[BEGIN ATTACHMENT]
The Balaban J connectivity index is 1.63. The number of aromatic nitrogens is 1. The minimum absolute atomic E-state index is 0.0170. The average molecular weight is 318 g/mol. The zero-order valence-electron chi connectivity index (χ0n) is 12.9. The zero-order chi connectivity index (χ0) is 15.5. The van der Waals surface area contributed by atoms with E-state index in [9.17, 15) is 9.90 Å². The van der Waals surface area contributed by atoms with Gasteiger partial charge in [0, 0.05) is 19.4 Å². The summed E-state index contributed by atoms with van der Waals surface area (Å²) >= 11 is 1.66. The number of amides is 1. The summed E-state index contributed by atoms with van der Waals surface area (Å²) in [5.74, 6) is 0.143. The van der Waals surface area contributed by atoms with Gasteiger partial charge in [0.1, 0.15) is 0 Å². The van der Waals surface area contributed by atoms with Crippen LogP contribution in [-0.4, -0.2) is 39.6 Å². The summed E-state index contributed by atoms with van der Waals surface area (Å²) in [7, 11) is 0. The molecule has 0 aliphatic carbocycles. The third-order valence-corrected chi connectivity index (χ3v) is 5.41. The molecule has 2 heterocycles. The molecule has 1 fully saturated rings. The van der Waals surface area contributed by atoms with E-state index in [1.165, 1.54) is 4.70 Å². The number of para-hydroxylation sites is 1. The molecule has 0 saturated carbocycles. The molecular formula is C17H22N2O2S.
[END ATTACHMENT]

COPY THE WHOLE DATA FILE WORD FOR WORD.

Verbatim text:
The Balaban J connectivity index is 1.63. The number of aromatic nitrogens is 1. The minimum absolute atomic E-state index is 0.0170. The average molecular weight is 318 g/mol. The zero-order valence-electron chi connectivity index (χ0n) is 12.9. The zero-order chi connectivity index (χ0) is 15.5. The van der Waals surface area contributed by atoms with E-state index in [9.17, 15) is 9.90 Å². The van der Waals surface area contributed by atoms with Gasteiger partial charge in [0, 0.05) is 19.4 Å². The summed E-state index contributed by atoms with van der Waals surface area (Å²) >= 11 is 1.66. The number of amides is 1. The summed E-state index contributed by atoms with van der Waals surface area (Å²) in [5.74, 6) is 0.143. The van der Waals surface area contributed by atoms with Gasteiger partial charge in [0.1, 0.15) is 0 Å². The van der Waals surface area contributed by atoms with Crippen LogP contribution in [-0.4, -0.2) is 39.6 Å². The summed E-state index contributed by atoms with van der Waals surface area (Å²) in [7, 11) is 0. The molecule has 0 aliphatic carbocycles. The third-order valence-corrected chi connectivity index (χ3v) is 5.41. The molecule has 2 heterocycles. The molecule has 1 fully saturated rings. The van der Waals surface area contributed by atoms with E-state index in [1.165, 1.54) is 4.70 Å². The number of para-hydroxylation sites is 1. The molecule has 0 saturated carbocycles. The molecular formula is C17H22N2O2S.